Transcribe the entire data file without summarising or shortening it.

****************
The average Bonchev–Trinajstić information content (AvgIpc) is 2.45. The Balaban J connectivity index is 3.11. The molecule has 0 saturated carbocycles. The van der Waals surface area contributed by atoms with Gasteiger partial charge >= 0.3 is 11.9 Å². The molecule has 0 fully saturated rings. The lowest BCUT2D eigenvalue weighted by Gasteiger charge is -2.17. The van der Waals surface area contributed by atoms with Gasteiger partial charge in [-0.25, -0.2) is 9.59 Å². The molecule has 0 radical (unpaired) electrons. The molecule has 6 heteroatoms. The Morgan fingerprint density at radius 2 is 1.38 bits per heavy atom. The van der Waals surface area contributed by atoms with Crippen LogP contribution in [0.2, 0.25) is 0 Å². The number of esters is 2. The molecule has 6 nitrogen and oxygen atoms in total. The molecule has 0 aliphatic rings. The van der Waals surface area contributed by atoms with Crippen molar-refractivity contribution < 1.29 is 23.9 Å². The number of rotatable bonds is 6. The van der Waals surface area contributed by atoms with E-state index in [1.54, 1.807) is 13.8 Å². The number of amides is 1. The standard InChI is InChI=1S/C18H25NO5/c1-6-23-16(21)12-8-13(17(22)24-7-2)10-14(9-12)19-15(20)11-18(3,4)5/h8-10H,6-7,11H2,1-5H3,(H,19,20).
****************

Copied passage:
The average Bonchev–Trinajstić information content (AvgIpc) is 2.45. The Balaban J connectivity index is 3.11. The molecule has 0 saturated carbocycles. The van der Waals surface area contributed by atoms with Gasteiger partial charge >= 0.3 is 11.9 Å². The molecule has 0 fully saturated rings. The lowest BCUT2D eigenvalue weighted by Gasteiger charge is -2.17. The van der Waals surface area contributed by atoms with Gasteiger partial charge in [-0.25, -0.2) is 9.59 Å². The molecule has 0 radical (unpaired) electrons. The molecule has 6 heteroatoms. The Morgan fingerprint density at radius 2 is 1.38 bits per heavy atom. The van der Waals surface area contributed by atoms with Crippen LogP contribution in [0.2, 0.25) is 0 Å². The number of esters is 2. The molecule has 6 nitrogen and oxygen atoms in total. The molecule has 0 aliphatic rings. The van der Waals surface area contributed by atoms with Crippen molar-refractivity contribution < 1.29 is 23.9 Å². The number of rotatable bonds is 6. The van der Waals surface area contributed by atoms with E-state index in [1.54, 1.807) is 13.8 Å². The number of amides is 1. The standard InChI is InChI=1S/C18H25NO5/c1-6-23-16(21)12-8-13(17(22)24-7-2)10-14(9-12)19-15(20)11-18(3,4)5/h8-10H,6-7,11H2,1-5H3,(H,19,20).